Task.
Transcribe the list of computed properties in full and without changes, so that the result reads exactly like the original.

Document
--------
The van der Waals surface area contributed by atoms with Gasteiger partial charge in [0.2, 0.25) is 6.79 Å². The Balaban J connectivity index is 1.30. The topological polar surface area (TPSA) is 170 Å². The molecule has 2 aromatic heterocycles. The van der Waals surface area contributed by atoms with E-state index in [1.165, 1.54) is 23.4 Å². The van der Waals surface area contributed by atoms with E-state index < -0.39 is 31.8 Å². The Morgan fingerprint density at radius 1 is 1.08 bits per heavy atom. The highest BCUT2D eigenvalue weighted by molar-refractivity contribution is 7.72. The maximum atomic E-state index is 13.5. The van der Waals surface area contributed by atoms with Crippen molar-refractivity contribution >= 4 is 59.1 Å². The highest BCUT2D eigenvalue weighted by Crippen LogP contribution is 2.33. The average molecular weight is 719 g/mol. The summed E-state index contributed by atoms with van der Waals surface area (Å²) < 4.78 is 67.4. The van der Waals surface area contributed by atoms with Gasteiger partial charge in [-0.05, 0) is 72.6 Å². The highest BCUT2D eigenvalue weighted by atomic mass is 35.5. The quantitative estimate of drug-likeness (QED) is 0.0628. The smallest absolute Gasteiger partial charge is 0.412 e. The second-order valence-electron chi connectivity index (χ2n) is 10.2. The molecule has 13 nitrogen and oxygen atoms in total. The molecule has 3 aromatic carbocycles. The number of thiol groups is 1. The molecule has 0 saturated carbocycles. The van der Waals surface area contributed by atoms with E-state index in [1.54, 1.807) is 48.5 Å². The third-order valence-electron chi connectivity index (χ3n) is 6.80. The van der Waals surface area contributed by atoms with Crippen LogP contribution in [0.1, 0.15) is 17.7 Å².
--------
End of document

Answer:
The van der Waals surface area contributed by atoms with Gasteiger partial charge in [0.2, 0.25) is 6.79 Å². The Balaban J connectivity index is 1.30. The topological polar surface area (TPSA) is 170 Å². The molecule has 2 aromatic heterocycles. The van der Waals surface area contributed by atoms with E-state index in [1.165, 1.54) is 23.4 Å². The van der Waals surface area contributed by atoms with E-state index < -0.39 is 31.8 Å². The Morgan fingerprint density at radius 1 is 1.08 bits per heavy atom. The highest BCUT2D eigenvalue weighted by molar-refractivity contribution is 7.72. The maximum atomic E-state index is 13.5. The van der Waals surface area contributed by atoms with Crippen molar-refractivity contribution >= 4 is 59.1 Å². The highest BCUT2D eigenvalue weighted by Crippen LogP contribution is 2.33. The average molecular weight is 719 g/mol. The summed E-state index contributed by atoms with van der Waals surface area (Å²) < 4.78 is 67.4. The van der Waals surface area contributed by atoms with Gasteiger partial charge in [-0.05, 0) is 72.6 Å². The highest BCUT2D eigenvalue weighted by atomic mass is 35.5. The quantitative estimate of drug-likeness (QED) is 0.0628. The smallest absolute Gasteiger partial charge is 0.412 e. The second-order valence-electron chi connectivity index (χ2n) is 10.2. The molecule has 13 nitrogen and oxygen atoms in total. The molecule has 3 aromatic carbocycles. The number of thiol groups is 1. The molecule has 0 saturated carbocycles. The van der Waals surface area contributed by atoms with E-state index in [1.54, 1.807) is 48.5 Å². The third-order valence-electron chi connectivity index (χ3n) is 6.80. The van der Waals surface area contributed by atoms with Crippen LogP contribution in [0.1, 0.15) is 17.7 Å².